Daniel Ricciardo declaring “I don’t really care” after losing F1 points just about sums up the need for rule changes in the sport.
Lewis Hamilton ruled yet again in a drab French Grand Prix and there was more damning criticism of the regulations following a race that was a poor advert for Formula One.
Hamilton led from pole to flag at Circuit Paul Ricard on Sunday, Valtteri Bottas giving Mercedes a sixth one-two of the season as the Brit extended his advantage to 36 points.
The Silver Arrows’ dominance added insult to injury for Ferrari, two days after the FIA rejected their request to review a decision to hit Sebastian Vettel with a five-second penalty that cost him victory at the Canadian Grand Prix.
Vettel said the governing body should “burn the papers” when asked about the rulebook after the verdict was announced, with his title hopes surely already up in flames.
There was more woe for Vettel when he qualified in seventh spot and could only finish fifth in the French Riviera, team-mate Charles Leclerc outperforming him in his homeland.
After the drama of Vettel being stripped of what would have been his first win of the season in Montreal, it was pretty much all plain sailing for Mercedes in Le Castellet.
The only heat Hamilton was feeling was from the searing temperatures, but there were again disgruntled drivers after more sanctions were imposed.
Sergio Perez was left perplexed after he was given a five-second penalty for leaving the track to gain an advantage on the opening lap, leading to more talk of the need for rule changes.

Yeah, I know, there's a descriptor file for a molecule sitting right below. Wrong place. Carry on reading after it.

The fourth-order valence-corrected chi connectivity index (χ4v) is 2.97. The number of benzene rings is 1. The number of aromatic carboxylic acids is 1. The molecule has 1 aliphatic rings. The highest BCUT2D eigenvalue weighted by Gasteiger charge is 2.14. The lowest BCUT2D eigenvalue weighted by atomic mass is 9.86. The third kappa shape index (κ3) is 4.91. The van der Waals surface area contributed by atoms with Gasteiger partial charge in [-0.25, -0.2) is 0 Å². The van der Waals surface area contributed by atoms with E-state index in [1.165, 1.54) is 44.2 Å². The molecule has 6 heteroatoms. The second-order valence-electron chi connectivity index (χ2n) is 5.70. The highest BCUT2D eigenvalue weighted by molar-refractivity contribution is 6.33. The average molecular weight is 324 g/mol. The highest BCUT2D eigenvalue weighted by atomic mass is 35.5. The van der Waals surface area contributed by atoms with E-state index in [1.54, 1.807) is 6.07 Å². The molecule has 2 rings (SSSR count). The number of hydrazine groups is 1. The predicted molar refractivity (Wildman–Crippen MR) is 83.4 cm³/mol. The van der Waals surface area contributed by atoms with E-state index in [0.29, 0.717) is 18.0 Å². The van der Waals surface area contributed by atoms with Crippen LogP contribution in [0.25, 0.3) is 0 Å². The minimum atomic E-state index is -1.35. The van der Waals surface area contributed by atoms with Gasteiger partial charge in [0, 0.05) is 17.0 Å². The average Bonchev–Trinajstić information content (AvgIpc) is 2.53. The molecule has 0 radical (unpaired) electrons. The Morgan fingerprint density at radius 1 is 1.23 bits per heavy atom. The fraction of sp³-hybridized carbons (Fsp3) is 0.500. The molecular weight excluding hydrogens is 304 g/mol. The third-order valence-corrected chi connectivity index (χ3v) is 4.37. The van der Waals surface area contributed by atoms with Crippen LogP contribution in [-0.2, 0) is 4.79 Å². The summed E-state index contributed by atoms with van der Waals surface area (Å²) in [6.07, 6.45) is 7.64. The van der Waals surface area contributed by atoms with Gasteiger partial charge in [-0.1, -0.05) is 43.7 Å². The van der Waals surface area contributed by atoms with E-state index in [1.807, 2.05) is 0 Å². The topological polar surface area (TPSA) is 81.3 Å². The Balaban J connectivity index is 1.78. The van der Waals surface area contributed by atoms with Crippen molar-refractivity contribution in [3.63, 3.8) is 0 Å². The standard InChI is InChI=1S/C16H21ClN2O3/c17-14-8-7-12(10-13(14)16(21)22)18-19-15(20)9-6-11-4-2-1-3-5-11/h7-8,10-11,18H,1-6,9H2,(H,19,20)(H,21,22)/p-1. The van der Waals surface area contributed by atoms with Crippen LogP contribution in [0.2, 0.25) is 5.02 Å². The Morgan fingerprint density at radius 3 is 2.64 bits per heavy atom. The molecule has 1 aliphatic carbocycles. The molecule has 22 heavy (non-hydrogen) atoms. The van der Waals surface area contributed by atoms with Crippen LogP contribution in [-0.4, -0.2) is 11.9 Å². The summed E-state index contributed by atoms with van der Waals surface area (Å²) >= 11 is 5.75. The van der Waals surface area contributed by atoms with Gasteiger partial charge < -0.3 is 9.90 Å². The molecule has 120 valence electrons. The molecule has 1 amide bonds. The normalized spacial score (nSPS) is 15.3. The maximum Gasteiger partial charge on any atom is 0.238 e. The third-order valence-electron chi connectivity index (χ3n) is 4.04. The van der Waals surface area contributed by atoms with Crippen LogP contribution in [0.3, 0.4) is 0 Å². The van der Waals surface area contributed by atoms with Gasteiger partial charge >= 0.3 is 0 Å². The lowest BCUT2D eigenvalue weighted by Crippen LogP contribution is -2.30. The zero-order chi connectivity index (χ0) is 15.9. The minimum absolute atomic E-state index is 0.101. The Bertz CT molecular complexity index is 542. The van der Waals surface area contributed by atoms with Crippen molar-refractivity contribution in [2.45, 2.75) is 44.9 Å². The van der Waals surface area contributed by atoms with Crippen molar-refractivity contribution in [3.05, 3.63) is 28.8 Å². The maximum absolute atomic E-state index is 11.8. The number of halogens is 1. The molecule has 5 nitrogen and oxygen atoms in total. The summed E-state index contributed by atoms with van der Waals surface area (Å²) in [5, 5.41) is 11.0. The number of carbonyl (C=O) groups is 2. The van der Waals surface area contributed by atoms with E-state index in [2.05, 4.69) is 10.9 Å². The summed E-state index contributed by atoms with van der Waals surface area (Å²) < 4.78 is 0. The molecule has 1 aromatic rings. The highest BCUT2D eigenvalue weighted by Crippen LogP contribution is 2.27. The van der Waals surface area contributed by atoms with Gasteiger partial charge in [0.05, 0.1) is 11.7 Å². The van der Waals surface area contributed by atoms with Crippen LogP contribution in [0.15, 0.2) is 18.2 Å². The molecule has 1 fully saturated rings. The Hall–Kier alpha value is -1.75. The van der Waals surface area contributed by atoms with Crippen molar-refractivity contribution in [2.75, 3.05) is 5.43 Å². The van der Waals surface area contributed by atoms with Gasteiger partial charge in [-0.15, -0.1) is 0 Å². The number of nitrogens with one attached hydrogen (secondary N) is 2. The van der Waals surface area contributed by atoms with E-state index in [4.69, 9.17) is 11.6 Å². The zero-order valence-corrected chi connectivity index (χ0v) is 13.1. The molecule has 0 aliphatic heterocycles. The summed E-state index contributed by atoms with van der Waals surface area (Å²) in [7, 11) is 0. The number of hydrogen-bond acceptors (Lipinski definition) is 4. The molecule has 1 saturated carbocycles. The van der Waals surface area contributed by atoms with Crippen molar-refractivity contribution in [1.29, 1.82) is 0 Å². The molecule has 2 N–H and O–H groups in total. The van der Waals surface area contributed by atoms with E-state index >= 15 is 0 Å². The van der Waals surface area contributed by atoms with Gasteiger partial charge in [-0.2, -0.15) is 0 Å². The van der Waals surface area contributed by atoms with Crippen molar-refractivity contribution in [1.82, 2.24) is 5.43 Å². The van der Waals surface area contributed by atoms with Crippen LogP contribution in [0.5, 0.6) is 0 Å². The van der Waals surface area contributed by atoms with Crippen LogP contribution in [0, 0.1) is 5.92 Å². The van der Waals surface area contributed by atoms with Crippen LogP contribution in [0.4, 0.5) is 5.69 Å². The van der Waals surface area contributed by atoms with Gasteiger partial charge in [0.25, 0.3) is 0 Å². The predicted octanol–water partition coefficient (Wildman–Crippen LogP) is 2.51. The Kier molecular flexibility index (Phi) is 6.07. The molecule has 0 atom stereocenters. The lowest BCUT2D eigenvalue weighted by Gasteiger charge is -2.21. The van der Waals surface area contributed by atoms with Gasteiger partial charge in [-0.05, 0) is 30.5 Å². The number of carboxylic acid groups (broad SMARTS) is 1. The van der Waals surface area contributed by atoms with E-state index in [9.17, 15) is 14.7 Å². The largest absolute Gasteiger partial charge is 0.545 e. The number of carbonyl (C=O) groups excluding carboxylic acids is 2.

— Formula 1 (@F1) June 23, 2019
“The rule is that you have to come back on the track as soon as you go through the bollards, which is what I did. I think what they did is wrong, because I stuck to the rules.”
Daniel Ricciardo departed without points following the decision to hit the Renault man with two post-race time penalties, relegating him from seventh to 11th.
The Australian was deemed to have re-joined “unsafely forcing another driver off track” after attempting a pass around the outside of Lando Norris.
Ricciardo said after the race: “When the track’s so wide you’ve got to improvise a little. It was a fun last lap. To be honest whatever happens, I don’t really care.
“I think it was fun and it’s better to have a fight and see what happens than to just sit behind and be a loser, so yeah, I enjoyed it.”
Hamilton also weighed in, telling reporters: “When you say ‘it’s boring’ – I totally understand it but don’t point the fingers at the drivers because we don’t write the rules.
“We should put the pressure on the people that are at the head. I think they are trying but for many, many years they’ve made bad decisions.”
Hamilton attended a recent meeting to discuss new regulations in Paris and an uneventful race in the same country ought to accelerate much-needed changes.